Thoughts on Leaving California

One year ago in December we left California for Arizona. I’m loving it now. But I’ll admit it took me at least half a year to warm up to the move. During my week in California for Christmas, I got homesick for my new home, Olive the cat and our wildlife of coyotes, javelina, quail and the bobcat.

Here’s what I thought one year ago about the move when it was a couple weeks after leaving California:

archway gate
The entrance to our old home in Palm Springs.

Did you know there is a private Facebook group called Leaving California? I’m not sure how I ran across it, but before we made the move, I signed up. I was surprised to find out there are more than 30,000 members!

Scrolling through the posts made me feel sad in the beginning. I wasn’t convinced I wanted to leave. I loved our home downtown Palm Springs. We were two blocks from restaurants, shops and our views were breathtaking.

To add to my uncertainty, my “adult children” were beyond furious. That was the only home they’ve known prior to moving away for college and their adult lives. They both believe we made the biggest mistake in our lives by selling our home. It does have “location, location, location.” It is beautiful. But it also had its downsides. It was rustic without many modern amenities like closet space or a roomy kitchen. I was always freezing and my fingers went numb. It was big on charm, though. It was also big on expense. For some reason — partly because it’s located in California and also that it was built in the 1930s — it was terribly expensive to keep up.

birthday party for dog
My kids celebrating Natasha the rottie’s birthday.

The kids were so angry with us that they didn’t speak to my husband or me for a bit. This made me more sad. We invited them to come home to say good-by. We also asked the buyers if we could stay for one last Christmas. They said, sure, no problem — $8,000 and Christmas was ours. We passed and decided to bite the bullet. We left our home close to 30 days of selling.

I bring this up about my kids because I noticed this week on the Facebook Leaving California page, that a lot of people are going through the same thing with their adult children. The latest post garnered close to 400 comments. Most said “Tell them to buy it if they want it.” Others were a little more understanding to the kids’ feelings.

prom photos in backyard
Pre Prom Photo in our back yard.

I understand how my kids feel. My mom had to sell our childhood home, which was gorgeous with stunning views, too. Unfortunately, she had to sell after she and my dad divorced and she could no longer afford the expenses. I can tell you, that was an extremely upsetting way to lose my childhood home — and my nuclear family. I felt like my world turned upside down and there was no gravity to keep me on the planet.

My husband felt our kids were acting spoiled. They weren’t entitled to the house. He said he’d been working since age 13 and didn’t want to work until the day he died to pay to live in our home. Although, he’s still working now in our new home, there will come a day in a couple years where he won’t have to.

My kids are coming to accept our new reality. I’m looking forward to COVID-19 vaccines and their visits to our new home. I can’t wait to show them the hiking trails we’re discovering, the quail running through our backyard and the sunsets and sunrises.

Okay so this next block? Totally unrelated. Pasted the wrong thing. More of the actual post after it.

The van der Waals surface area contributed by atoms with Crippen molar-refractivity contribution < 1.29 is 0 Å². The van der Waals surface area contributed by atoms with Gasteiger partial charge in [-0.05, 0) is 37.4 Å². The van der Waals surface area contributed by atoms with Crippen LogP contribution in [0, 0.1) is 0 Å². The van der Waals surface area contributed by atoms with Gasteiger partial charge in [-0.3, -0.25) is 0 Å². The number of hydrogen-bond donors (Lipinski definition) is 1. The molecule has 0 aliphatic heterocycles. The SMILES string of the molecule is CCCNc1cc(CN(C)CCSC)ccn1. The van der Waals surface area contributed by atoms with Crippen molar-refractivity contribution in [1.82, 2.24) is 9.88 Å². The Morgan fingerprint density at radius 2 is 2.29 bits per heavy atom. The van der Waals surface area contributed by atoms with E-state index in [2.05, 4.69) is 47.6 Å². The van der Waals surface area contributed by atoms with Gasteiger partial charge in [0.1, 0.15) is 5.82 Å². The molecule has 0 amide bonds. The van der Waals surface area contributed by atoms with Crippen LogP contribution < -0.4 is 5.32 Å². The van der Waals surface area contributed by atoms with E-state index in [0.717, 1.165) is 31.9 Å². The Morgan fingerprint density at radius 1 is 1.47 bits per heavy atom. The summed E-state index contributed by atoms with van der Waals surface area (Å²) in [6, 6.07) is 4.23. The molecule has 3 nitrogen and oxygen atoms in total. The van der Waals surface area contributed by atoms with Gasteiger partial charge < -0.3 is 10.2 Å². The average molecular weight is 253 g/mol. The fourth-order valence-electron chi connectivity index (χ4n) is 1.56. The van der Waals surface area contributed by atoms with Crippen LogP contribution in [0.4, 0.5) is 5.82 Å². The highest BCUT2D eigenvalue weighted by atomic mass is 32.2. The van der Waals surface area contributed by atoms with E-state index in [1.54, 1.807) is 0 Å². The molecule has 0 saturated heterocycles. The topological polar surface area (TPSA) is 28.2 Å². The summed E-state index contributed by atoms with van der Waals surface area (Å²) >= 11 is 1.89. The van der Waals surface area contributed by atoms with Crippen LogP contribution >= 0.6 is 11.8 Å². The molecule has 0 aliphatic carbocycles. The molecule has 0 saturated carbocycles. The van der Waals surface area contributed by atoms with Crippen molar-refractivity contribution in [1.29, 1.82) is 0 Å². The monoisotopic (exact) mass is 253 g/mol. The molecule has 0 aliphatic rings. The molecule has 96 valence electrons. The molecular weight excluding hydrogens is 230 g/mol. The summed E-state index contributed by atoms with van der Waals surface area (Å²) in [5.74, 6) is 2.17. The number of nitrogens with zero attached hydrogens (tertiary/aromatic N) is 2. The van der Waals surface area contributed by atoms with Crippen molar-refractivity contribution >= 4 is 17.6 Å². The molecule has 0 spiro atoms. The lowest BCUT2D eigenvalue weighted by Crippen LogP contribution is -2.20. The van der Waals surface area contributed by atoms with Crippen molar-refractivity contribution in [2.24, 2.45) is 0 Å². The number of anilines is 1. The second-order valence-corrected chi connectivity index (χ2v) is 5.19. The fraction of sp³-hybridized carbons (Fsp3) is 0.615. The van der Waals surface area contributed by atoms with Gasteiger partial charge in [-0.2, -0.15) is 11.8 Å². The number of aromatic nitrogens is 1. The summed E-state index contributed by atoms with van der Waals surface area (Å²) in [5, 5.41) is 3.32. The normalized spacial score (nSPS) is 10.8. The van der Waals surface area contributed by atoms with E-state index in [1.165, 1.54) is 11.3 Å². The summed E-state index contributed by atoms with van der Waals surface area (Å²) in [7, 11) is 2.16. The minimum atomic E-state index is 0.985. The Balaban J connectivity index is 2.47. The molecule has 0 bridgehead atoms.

Nothing can take away all the great memories we had of 28 years living there. I truly believe that home is not a structure, but is with the people who love you.

view of gorgeous Palm Springs backyard
Our former backyard all fixed up to sell.

What are your thoughts about selling a childhood home? Would your kids understand? How did you feel when your parents did the same?

Are We Suffering from Too Much Graduation Glory?

csfI think we’re getting carried away with end-of-the year activities.

My daughter graduates high school in 14 days. Between graduation and today, we have no less than 8 events on the calendar to celebrate high school graduation. There is Baccalaureate, Senior Brunch, Senior Presents, Latin Awards, Swim Banquet, California Scholarship Banquet, etc., etc. You get the picture. Before this week, we had Senior Awards, Grad Night, ad nausea.

Am I missing something? Aren’t we overdoing this a tad bit? It is just high school, after all.

Back in the day — the late 70s — we had graduation followed by a party. Period. And our party was held at the local Grange.  

imgresWhat’s a Grange you ask? Here’s the definition. It’s a hall out in the middle of nowhere.

On the phone with my aunt last night, I was telling her how busy and crazy the next two weeks are with graduation activities. 

“Her life is just one big celebration,” my aunt said.


Yep. One big celebration. We started this road with graduation ceremonies from preschool, kindergarten and 8th grade. My son’s 8th grade class of 25 students at a Catholic school spent more than $25,000 for grad night at the local Hilton. It looked more like a wedding reception than graduation with sash covered tables, roses for each woman, photographer, magician and DJ. 

Exactly who was this night for? The 13 year-olds with pimples? Or the moms?

We had a class vote and the kids wanted a pool party or a picnic outdoors. But the moms won and we had the 8th grade grande graduation gala — plus the pool party and picnic.


I’m curious what will become of these kids that are used to glory at every turn — from a trophy for every little leaguer — to a ribbon for each kid in the spelling bee. I have a sinking feeling it won’t be good.

Photos from top: My son’s CSF banquet with friends. A Grange. My daughter’s Senior Prom. Kindergarten Graduation. Pre-K Graduationn. Kindergarten Graduation. And Me — graduating.